Australia imposes sanctions on Iran and Russia over human rights violations

Australian Foreign Minister Penny Wong speaks during a joint news conference on the day of the signing ceremony of the Joint Plan of the Action to Implement the Thailand-Australia Strategic Partnership, in Bangkok, Thailand.

Australia’s foreign minister said on Saturday the government would place targeted sanctions on Russia and Iran in response to what it called “egregious” human rights violations.

Foreign Minister Penny Wong said in a statement Australia was imposing Magnitsky-style sanctions on 13 individuals and two entities, including Iran’s Morality Police and Basij Resistance Force, and six Iranians involved in the crackdown on protests sparked by the death of 22-year-old Mahsa Amini in custody in September.

In an opinion piece for the Sydney Morning Herald, Wong said the sanctions applied to Seyed Sadegh Hosseini, whom she described as a senior commander of Iran’s Islamic Revolutionary Guard Corps. He was being listed for his alleged role in “indiscriminate use of violence against protesters”.

“The Iranian regime’s flagrant and widespread disregard for the human rights of its own people has appalled Australians, and the perpetrators must be held accountable,” Wong wrote in the newspaper on Saturday.

Seven Russians involved in what the foreign minister said was the attempted assassination of former opposition leader Alexei Navalny would also have human rights sanctions imposed on them, Wong said in her statement, issued with Assistant Foreign Affairs Minister Tim Watts.

In addition to human rights sanctions, Wong said Australia was placing further targeted financial sanctions on three Iranians and one Iranian business for supplying drones to Russia for use against Ukraine.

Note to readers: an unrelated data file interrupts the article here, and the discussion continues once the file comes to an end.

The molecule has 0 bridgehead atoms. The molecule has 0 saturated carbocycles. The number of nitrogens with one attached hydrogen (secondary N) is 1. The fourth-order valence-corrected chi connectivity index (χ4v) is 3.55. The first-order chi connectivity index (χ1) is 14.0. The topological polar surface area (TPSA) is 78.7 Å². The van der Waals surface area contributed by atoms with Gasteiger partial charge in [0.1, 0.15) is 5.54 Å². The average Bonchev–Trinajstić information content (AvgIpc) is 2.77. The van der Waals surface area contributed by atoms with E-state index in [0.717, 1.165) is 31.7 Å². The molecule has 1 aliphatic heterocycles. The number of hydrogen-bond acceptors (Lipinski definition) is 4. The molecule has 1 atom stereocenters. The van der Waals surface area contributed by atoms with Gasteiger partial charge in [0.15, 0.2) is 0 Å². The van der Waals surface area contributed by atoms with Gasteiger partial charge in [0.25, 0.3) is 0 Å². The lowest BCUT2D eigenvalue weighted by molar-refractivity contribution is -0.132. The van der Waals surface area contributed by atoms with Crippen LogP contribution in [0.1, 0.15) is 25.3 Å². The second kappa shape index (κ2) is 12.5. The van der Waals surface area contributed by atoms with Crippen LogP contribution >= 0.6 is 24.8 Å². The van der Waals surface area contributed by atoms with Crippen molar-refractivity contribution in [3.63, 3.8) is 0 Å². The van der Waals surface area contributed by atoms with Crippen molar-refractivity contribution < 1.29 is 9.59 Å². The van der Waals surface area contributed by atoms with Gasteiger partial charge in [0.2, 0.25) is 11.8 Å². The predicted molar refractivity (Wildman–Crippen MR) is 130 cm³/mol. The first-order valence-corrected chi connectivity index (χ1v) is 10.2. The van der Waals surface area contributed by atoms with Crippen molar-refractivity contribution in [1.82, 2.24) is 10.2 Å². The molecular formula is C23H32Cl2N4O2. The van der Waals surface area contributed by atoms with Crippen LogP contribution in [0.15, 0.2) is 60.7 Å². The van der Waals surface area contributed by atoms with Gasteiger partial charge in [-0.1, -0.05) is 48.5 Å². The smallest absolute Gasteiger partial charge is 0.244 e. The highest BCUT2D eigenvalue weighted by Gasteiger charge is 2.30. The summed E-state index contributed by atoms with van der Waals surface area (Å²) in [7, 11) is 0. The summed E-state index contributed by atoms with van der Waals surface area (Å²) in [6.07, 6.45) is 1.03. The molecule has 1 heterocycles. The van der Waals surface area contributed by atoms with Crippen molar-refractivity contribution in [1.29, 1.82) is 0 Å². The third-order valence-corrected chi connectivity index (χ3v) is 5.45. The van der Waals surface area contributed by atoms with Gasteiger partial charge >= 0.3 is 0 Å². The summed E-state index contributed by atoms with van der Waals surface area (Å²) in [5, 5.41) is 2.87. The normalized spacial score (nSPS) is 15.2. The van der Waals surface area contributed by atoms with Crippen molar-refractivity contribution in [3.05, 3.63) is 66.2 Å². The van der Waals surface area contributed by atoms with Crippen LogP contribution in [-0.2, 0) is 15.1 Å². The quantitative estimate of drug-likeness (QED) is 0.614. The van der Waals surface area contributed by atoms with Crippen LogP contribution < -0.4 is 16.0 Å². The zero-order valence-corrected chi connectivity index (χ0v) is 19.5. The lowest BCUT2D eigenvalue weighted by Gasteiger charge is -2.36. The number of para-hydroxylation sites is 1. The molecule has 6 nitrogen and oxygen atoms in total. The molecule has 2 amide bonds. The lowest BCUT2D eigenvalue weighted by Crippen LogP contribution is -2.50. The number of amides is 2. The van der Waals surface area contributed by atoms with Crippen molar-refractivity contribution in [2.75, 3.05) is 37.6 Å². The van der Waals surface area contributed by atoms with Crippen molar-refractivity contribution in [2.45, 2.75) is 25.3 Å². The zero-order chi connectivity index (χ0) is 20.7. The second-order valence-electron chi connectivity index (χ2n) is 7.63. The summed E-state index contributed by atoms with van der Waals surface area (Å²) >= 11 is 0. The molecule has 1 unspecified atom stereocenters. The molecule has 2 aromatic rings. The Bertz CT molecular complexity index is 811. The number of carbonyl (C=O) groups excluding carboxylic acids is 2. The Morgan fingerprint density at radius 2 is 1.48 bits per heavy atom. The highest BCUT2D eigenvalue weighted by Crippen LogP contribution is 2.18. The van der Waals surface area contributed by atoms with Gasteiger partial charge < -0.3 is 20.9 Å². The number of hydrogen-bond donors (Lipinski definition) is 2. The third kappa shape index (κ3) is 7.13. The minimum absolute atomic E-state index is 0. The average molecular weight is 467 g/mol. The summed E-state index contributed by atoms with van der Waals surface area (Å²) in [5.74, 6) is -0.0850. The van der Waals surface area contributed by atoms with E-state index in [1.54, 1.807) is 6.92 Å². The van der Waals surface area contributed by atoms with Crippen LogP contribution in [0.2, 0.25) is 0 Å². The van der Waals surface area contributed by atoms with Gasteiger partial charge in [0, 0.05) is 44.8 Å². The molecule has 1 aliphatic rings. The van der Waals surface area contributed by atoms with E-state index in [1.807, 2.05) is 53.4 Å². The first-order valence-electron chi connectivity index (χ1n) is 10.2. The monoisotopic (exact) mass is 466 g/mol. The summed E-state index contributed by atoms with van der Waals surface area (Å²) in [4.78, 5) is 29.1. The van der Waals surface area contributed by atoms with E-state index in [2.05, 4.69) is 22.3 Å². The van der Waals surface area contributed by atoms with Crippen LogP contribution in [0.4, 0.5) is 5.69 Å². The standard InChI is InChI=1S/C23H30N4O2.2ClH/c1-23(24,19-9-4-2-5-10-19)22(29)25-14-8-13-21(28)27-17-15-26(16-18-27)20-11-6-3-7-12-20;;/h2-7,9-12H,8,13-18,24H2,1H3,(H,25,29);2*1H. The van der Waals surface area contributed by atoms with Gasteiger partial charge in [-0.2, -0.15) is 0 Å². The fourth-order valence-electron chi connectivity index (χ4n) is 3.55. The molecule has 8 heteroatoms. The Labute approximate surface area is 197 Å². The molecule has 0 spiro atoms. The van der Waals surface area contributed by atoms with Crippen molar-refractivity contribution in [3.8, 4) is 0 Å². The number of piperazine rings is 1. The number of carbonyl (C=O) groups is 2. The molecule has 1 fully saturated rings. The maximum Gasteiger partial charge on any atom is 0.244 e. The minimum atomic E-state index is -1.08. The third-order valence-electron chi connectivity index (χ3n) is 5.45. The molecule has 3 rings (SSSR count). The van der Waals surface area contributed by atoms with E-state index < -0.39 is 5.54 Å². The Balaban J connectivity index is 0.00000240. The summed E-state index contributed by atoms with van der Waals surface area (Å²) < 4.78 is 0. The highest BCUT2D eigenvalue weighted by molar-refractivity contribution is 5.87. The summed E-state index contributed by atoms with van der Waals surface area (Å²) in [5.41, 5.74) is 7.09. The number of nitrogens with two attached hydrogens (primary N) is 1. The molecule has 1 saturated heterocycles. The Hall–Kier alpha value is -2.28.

“The supply of drones to Russia is evidence of the role Iran plays in destabilising global security. This listing highlights that those who provide material support to Russia will face consequences,” she said.

The announcement comes after Australia’s centre-left Labour government in October imposed targeted financial sanctions and travel bans on 28 Russian-appointed separatists, ministers and senior officials after President Vladimir Putin proclaimed the annexation of four regions of Ukraine.

Since the start of the conflict, Australia has sanctioned hundreds of Russian individuals and entities, including most of Russia’s banking sector and all organisations responsible for the country’s sovereign debt.

It also has supplied defence equipment and humanitarian aid to Ukraine, while outlawing exports of alumina and aluminium ores, including bauxite, to Russia.

Australia’s previous Liberal-National coalition government first imposed Magnitsky-style sanctions – measures that impose financial penalties and travel bans against individuals – in March against 14 Russians.

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